A metal object found on Malaysia’s east coast was not from the missing Malaysia Airlines Flight MH370, officials said Friday. The announcement marked the second time in a week that debris was examined and determined not to have come from the missing plane.

The object found Wednesday was reportedly white and two meters long, Channel NewsAsia reported. It was found floating off the town of Besut in northeast Malaya. Experts with the Department of Civil Aviation examined the debris and said Friday that the metal object did not match a Boeing 777.

The object was found just days after debris was found further north along the same coastline in Thailand. That debris was determined to have not originated from the missing plane, either.

Flight MH370 went missing on March 8, 2014, after departing Kuala Lumpur, Malaysia, for Beijing. The 239 passengers and crew members are presumed dead as the plane is believed to have crashed in the Indian Ocean. Aviation experts have said in recent months they believe investigators might be close to discovering the missing airliner, but so far, few traces have turned up.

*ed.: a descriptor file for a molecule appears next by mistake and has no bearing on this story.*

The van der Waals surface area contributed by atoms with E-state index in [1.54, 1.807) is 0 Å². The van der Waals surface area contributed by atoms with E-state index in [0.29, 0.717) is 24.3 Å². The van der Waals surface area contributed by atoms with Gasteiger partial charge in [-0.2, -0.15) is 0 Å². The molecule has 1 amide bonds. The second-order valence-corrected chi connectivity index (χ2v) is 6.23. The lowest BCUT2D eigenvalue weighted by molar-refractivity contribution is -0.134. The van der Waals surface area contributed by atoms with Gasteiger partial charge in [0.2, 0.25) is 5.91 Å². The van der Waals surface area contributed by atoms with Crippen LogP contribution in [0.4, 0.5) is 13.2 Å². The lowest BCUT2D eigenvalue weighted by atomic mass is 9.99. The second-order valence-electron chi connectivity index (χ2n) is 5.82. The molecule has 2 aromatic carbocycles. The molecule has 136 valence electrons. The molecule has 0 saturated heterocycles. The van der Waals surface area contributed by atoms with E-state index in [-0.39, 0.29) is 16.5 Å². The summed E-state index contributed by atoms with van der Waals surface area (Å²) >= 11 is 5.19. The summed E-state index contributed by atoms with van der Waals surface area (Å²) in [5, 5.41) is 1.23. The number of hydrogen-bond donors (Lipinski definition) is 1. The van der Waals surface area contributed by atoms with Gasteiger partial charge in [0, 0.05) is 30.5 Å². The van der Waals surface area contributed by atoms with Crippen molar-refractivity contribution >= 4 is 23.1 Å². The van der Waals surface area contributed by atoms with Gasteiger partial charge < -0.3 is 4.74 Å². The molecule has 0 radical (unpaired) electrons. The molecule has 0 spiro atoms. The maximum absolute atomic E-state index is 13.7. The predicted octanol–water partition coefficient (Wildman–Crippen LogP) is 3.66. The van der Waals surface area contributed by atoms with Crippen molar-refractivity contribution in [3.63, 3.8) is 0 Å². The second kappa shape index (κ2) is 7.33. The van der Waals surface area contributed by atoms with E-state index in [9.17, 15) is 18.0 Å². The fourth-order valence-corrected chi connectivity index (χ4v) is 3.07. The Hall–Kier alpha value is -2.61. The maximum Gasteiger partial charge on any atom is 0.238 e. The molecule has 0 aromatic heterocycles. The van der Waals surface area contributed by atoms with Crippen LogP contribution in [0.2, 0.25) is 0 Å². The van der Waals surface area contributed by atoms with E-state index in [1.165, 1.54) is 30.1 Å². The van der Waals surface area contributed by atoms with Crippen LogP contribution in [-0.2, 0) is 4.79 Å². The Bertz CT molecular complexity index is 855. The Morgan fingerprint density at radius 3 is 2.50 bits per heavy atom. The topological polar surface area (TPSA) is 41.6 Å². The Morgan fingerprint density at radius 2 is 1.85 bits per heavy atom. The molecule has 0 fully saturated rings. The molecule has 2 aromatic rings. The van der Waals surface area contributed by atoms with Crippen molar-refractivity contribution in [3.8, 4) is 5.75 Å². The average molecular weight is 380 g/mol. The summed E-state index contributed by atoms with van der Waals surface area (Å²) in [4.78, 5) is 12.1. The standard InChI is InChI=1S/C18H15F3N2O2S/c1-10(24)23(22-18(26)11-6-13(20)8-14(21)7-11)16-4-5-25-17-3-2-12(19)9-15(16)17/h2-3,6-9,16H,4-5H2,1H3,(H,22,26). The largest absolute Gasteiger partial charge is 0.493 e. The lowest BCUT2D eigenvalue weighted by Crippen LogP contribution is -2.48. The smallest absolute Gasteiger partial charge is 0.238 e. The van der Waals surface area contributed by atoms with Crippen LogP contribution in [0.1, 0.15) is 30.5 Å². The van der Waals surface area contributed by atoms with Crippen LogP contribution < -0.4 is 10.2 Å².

Some debris confirmed to be part of the plane’s wing was found last year washed ashore Réunion Island, a French territory in the Indian Ocean far west of Malaysia. There have been numerous reports of debris sightings since then, but only the Réunion finding has been confirmed.

The multi-national, massive search for the plane has cost Malaysia an estimated $75 million. Families of passengers who went missing have been highly critical of the handling of the investigation, and have argued that officials have failed to adequately inform them of the state of the search.

The Ministry of Transport said Friday it would continue the search, nearly two years after the disappearance. “We remain committed to the ongoing search for MH370, and will continue to keep the next of kin and public updated on any developments,” the ministry said in a statement.